The deal marked just the latest milestone on the road to joint liability in the euro zone -- and the danger of a collapse has still not been precluded. Europe's economic crisis, say experts, will only continue to get worse next year.
No wonder, then, that financially powerful countries outside the euro-zone were less than impressed by the new banking watchdog. The oversight regime is open to non-euro-zone EU members as well, but Sweden, for example, isn't even considering it.
According to the agreement, the new oversight agency must submit all of its important decisions for authorization. In the case of conflicts, the agency must also submit to the decision of a mediation committee -- a provision which is not sufficiently grounded in European law.
The euro crisis will morph into a European crisis in 2013. The survival of the common currency is not in question any longer, but European economies, after two years of crippling and contra-cyclical austerity, are stuck on flat. Furthermore, the question is not so much whether any country will exit the euro but whether the further integration of the zone will lead to the exit or de facto ouster of a non-euro member from the European Union. In 2013, Europe will be weakened by its economy and threatened in its unity.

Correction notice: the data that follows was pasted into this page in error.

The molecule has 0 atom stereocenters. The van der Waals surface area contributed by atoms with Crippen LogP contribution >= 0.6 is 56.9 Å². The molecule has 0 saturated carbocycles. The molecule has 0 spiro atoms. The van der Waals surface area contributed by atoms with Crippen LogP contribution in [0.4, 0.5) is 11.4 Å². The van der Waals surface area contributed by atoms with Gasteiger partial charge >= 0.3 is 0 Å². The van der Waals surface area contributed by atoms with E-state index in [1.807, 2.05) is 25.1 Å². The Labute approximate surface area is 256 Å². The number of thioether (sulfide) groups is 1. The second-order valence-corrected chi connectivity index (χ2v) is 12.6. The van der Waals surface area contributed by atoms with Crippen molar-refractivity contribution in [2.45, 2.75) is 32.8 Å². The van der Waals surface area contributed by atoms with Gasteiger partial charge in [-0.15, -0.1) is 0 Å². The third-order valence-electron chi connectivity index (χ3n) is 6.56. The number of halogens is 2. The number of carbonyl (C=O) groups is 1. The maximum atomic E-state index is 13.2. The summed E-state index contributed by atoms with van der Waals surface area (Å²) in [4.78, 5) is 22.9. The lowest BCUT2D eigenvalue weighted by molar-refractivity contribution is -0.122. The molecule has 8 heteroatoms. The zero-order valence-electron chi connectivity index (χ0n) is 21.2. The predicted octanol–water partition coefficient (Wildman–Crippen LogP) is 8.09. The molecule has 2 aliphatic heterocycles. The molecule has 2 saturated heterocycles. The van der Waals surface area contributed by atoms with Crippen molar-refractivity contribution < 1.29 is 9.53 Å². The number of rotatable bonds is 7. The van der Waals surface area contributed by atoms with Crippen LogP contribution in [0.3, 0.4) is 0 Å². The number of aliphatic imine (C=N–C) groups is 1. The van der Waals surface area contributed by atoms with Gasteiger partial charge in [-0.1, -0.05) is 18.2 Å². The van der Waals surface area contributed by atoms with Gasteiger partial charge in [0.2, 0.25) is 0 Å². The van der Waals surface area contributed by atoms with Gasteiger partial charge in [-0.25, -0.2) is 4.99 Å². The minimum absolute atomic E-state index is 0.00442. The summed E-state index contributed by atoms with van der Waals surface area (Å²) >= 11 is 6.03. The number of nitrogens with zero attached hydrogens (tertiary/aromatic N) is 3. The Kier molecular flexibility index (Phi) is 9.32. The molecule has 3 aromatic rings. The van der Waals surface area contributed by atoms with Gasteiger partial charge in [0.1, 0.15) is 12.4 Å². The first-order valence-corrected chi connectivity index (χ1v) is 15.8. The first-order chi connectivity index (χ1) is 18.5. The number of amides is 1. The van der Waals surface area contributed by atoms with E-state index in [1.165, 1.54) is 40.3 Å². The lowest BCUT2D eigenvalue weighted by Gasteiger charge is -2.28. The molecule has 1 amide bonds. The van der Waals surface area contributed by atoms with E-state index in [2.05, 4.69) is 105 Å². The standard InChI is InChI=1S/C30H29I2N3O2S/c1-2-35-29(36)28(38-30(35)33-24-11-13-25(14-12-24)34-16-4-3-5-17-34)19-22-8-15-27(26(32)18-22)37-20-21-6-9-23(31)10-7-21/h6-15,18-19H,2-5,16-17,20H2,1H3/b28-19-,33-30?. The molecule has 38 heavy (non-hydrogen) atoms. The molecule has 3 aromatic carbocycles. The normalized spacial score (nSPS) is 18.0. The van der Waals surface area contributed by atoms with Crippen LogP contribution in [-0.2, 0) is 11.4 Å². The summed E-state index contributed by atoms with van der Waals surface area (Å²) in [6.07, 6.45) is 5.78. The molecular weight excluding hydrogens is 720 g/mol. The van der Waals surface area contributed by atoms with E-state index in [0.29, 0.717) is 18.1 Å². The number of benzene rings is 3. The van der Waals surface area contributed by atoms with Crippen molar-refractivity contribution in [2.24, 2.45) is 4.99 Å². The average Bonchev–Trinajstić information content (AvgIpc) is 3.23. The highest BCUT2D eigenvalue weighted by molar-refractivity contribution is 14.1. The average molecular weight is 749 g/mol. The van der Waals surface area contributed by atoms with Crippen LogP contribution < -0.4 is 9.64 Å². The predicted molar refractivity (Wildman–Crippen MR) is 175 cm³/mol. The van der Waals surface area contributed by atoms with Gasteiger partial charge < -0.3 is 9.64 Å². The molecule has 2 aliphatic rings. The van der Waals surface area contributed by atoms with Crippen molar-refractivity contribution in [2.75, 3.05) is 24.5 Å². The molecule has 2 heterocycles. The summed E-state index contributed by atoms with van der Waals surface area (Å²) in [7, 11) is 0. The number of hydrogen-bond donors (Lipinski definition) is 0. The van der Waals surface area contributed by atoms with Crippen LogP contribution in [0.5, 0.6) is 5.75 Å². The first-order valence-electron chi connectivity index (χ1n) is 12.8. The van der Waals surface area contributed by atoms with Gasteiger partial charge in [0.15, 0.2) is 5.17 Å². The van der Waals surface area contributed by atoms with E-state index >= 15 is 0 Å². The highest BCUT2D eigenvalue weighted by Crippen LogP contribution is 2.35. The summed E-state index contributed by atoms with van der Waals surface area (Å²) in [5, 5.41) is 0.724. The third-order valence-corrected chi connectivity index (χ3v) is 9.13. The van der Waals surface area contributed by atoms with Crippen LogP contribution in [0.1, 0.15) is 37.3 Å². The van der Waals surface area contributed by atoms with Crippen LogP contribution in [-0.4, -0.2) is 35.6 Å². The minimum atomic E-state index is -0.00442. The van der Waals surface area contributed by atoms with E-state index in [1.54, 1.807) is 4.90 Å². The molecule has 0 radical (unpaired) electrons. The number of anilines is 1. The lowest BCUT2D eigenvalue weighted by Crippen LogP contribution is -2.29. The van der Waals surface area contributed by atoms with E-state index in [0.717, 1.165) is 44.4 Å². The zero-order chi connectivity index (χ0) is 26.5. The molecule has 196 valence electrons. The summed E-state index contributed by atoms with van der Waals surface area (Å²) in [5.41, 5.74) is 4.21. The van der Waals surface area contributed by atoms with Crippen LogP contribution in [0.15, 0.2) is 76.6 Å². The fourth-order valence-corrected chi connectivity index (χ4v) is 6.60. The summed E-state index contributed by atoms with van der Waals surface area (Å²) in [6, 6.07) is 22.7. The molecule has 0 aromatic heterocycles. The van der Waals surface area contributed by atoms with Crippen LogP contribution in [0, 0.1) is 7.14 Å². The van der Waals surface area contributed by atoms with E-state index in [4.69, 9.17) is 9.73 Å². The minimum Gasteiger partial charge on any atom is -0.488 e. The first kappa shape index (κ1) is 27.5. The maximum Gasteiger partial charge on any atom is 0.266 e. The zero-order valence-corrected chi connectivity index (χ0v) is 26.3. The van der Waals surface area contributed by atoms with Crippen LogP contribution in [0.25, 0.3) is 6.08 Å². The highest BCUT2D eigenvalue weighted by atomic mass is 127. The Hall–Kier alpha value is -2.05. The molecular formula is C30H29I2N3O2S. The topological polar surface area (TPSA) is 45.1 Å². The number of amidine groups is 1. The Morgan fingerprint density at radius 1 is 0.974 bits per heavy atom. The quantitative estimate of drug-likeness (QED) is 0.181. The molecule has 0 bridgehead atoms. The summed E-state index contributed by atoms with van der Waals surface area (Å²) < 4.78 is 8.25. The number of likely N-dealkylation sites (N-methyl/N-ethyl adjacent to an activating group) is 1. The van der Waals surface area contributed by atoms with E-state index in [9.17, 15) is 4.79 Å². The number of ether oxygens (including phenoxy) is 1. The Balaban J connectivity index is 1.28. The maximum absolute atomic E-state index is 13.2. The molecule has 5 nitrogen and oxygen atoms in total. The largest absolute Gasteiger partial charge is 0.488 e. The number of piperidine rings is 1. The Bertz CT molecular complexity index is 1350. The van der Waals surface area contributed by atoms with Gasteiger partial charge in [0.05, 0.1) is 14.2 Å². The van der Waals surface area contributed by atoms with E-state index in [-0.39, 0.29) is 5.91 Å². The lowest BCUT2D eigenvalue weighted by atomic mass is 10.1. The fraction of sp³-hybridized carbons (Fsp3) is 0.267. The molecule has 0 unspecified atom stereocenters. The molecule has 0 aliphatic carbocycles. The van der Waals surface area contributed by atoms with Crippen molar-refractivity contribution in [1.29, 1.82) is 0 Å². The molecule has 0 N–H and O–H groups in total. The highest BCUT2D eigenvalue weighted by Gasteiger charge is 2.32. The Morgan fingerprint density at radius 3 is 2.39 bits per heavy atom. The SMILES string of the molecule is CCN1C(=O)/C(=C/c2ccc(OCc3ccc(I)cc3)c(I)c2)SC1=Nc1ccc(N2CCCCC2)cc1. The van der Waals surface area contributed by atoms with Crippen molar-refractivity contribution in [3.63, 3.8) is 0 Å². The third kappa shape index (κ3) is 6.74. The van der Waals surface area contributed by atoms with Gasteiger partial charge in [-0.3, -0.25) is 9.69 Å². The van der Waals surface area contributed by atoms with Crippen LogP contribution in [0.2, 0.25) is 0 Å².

Even if euro zone leaders decide that the folly must stop, they will pay the price of two years of cult-like devotion to austerity: in the arsenal of measures deployed to save the euro, it’s the one thing that has failed to work. European governments have created two bailout funds, rescued three euro members and recapitalised the banks of a fourth. They have restructured Greek debt twice. The ECB has poured cheap funds on the banking system, and it has promised to do “whatever it takes” to keep the common currency together.
Yet governments have undermined these efforts by obsessing about fiscal discipline - and it shows. After declining 0.4 percent in 2012, the euro zone’s economy as a whole will stagnate next year. Official forecasts vary - but few lie outside the spectrum that stretches from mild shrinkage to paltry growth.
In a rosy scenario, where reason would prevail, euro zone leaders in 2013 would stop reacting and start acting. They would design joint policies aimed at stimulating growth and reducing unemployment from levels that have become unbearable. It will simply not do to wait for the future benefits of the structural reforms most of them have begun to implement.
Meanwhile, powerful centrifugal forces are pulling non-euro members away from the EU. Some of them, such as the UK, never saw it any more than a one-dimensional “single market” in the first place. But if it ever comes to a choice between a smaller EU and a stronger monetary union, it’s easy to see what euro zone governments will choose. 2013 could be the year when that choice becomes clearer.
By Guylain Gustave Moke